You often run up against all sorts of defensive measures when penetration testing (Firewalls, IDs/IPS, WAF, …) and the testers still get in!

Often you get in, only to find that the company is already owned (enter Incident Handling mode)

More and more security measures are being implemented on company networks.

  • Firewalls are commonplace (perimeter and host based)
  • Anti-virus is smarter
  • Intrusion Detection / Prevention systems are hard to detect, let alone bypass
  • NAC Solutions are making their way into networks
  • IT Hardware / Software vendors are integrating security into their SDLC

Still. Companies get owned.

Comments like “We can’t patch those! Those are our development servers” don’t help.

“Always go for the quick shell” –> Google dork search for anything that hints at SQL Injection, remote/local file includes.

Identify Load-Balancers

Figure out if it’s load balanced

DNS or IP load balanced –> it makes a difference

Check the returned headers to see if things are different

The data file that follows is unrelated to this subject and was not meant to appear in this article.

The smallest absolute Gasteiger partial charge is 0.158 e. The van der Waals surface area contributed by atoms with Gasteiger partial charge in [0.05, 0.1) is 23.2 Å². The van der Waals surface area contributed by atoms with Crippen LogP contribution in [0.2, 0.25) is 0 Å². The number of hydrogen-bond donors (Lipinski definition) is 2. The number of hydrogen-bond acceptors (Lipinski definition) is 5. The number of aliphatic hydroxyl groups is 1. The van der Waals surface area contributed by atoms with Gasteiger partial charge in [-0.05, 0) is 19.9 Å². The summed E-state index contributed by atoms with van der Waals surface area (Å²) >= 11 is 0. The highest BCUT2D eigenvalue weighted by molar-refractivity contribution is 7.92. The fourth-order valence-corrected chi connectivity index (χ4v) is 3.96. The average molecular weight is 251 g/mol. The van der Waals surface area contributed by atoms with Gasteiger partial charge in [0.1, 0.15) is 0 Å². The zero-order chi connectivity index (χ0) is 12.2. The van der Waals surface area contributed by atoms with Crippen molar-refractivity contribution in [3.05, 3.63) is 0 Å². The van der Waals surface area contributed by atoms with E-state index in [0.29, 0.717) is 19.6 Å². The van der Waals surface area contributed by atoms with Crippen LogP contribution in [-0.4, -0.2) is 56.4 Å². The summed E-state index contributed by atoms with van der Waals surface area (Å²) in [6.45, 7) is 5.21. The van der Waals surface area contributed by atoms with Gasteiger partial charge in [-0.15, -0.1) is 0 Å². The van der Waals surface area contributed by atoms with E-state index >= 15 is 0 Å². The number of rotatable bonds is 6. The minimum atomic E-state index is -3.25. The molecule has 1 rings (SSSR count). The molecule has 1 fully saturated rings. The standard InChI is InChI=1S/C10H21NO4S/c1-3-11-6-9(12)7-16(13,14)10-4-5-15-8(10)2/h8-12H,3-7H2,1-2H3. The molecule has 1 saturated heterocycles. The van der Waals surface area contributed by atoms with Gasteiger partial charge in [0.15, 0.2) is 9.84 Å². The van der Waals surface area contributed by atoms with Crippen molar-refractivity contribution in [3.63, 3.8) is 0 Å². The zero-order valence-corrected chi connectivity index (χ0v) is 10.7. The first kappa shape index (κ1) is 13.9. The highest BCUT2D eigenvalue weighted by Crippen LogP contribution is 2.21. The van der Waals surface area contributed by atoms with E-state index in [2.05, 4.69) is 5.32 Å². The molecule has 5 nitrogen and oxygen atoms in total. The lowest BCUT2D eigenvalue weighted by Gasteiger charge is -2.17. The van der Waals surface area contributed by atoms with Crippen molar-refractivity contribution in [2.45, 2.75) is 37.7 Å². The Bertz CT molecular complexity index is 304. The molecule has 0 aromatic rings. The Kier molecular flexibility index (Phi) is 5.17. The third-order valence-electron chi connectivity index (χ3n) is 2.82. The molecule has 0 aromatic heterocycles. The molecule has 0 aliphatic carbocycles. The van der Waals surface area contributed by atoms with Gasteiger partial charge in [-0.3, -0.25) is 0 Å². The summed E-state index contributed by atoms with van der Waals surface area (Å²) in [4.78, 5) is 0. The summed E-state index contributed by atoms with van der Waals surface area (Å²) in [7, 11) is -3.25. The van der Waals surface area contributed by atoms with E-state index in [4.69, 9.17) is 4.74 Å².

• Server Header
  • Time/Date

Use DNS queries and Netcraft.com

Tools to do this

  • Load Balancer Detection – lbd.sh
  • Halberd

Identifying Intrusion Prevention Systems

Most are still in detection only mode

See if it’s blocking…. break out CURL and try ../../../../winnt/system32/cmd.exe?d

Did you get blocked, is your IP banned –> If so it’s an IPS in blocking mode

Look for RST and other hints

Does the IPS monitor SSL traffic –> Many don’t

Attacking through TOR

Push attacks through TOR to help with IP-Banning

Clients should be blocking TOR proxies

Identifying WAFs

Due to PCI, there are a lot of WAFs being implemented

Send almost any special character it will respond

Often easy to identify

Check in return headers for hints and information.

Tools like wafwoof can also be used –> waffun is a project being worked on currently

Examine / Request all possible std return codes (200, 404, 301, ..) and then see what gets returned if you try an XSS attack… are they identical?

Encoding is sometimes dealt with by a WAF… double encoding not so often.


DotDefender WAF –> Simple unencoded SQLi gets through. Blacklist on specific words and commands

Blocking the word SELECT –> Easy to bypass using UNICODE